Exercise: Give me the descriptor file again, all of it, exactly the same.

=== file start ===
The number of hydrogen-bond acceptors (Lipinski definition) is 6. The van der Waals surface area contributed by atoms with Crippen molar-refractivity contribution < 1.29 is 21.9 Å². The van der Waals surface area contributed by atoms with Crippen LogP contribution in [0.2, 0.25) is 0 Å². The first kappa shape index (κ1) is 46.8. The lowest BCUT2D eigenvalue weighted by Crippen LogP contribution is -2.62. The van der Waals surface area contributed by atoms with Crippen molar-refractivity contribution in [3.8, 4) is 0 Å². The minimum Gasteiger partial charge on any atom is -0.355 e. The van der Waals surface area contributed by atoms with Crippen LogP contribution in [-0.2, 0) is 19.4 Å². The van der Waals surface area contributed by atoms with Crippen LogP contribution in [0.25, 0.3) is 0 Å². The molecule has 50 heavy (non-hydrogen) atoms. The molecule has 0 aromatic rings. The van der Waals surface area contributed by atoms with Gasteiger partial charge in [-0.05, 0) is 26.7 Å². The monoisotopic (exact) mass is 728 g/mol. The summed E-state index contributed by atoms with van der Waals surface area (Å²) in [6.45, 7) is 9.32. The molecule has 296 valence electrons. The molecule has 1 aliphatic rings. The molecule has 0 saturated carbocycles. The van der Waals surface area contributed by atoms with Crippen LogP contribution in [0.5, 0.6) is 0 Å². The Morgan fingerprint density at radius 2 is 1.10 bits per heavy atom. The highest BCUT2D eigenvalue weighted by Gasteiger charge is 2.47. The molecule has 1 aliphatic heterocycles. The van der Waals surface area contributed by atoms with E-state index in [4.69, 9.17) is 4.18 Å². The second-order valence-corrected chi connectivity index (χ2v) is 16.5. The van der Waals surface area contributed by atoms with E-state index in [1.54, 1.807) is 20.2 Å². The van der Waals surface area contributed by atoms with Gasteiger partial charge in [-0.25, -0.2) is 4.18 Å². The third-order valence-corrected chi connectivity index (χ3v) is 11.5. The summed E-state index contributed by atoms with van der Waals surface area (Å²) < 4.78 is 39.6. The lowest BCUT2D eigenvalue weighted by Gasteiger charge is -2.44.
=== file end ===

The number of hydrogen-bond acceptors (Lipinski definition) is 6. The van der Waals surface area contributed by atoms with Crippen molar-refractivity contribution < 1.29 is 21.9 Å². The van der Waals surface area contributed by atoms with Crippen LogP contribution in [0.2, 0.25) is 0 Å². The first kappa shape index (κ1) is 46.8. The lowest BCUT2D eigenvalue weighted by Crippen LogP contribution is -2.62. The van der Waals surface area contributed by atoms with Crippen molar-refractivity contribution in [3.8, 4) is 0 Å². The minimum Gasteiger partial charge on any atom is -0.355 e. The van der Waals surface area contributed by atoms with Crippen LogP contribution in [-0.2, 0) is 19.4 Å². The van der Waals surface area contributed by atoms with Crippen LogP contribution in [0.25, 0.3) is 0 Å². The molecule has 50 heavy (non-hydrogen) atoms. The molecule has 0 aromatic rings. The van der Waals surface area contributed by atoms with Gasteiger partial charge in [-0.05, 0) is 26.7 Å². The monoisotopic (exact) mass is 728 g/mol. The summed E-state index contributed by atoms with van der Waals surface area (Å²) in [6.45, 7) is 9.32. The molecule has 296 valence electrons. The molecule has 1 aliphatic rings. The molecule has 0 saturated carbocycles. The van der Waals surface area contributed by atoms with Crippen LogP contribution in [0.5, 0.6) is 0 Å². The Morgan fingerprint density at radius 2 is 1.10 bits per heavy atom. The highest BCUT2D eigenvalue weighted by Gasteiger charge is 2.47. The molecule has 1 aliphatic heterocycles. The van der Waals surface area contributed by atoms with E-state index in [4.69, 9.17) is 4.18 Å². The second-order valence-corrected chi connectivity index (χ2v) is 16.5. The van der Waals surface area contributed by atoms with E-state index in [1.54, 1.807) is 20.2 Å². The van der Waals surface area contributed by atoms with Gasteiger partial charge in [-0.25, -0.2) is 4.18 Å². The third-order valence-corrected chi connectivity index (χ3v) is 11.5. The summed E-state index contributed by atoms with van der Waals surface area (Å²) < 4.78 is 39.6. The lowest BCUT2D eigenvalue weighted by Gasteiger charge is -2.44.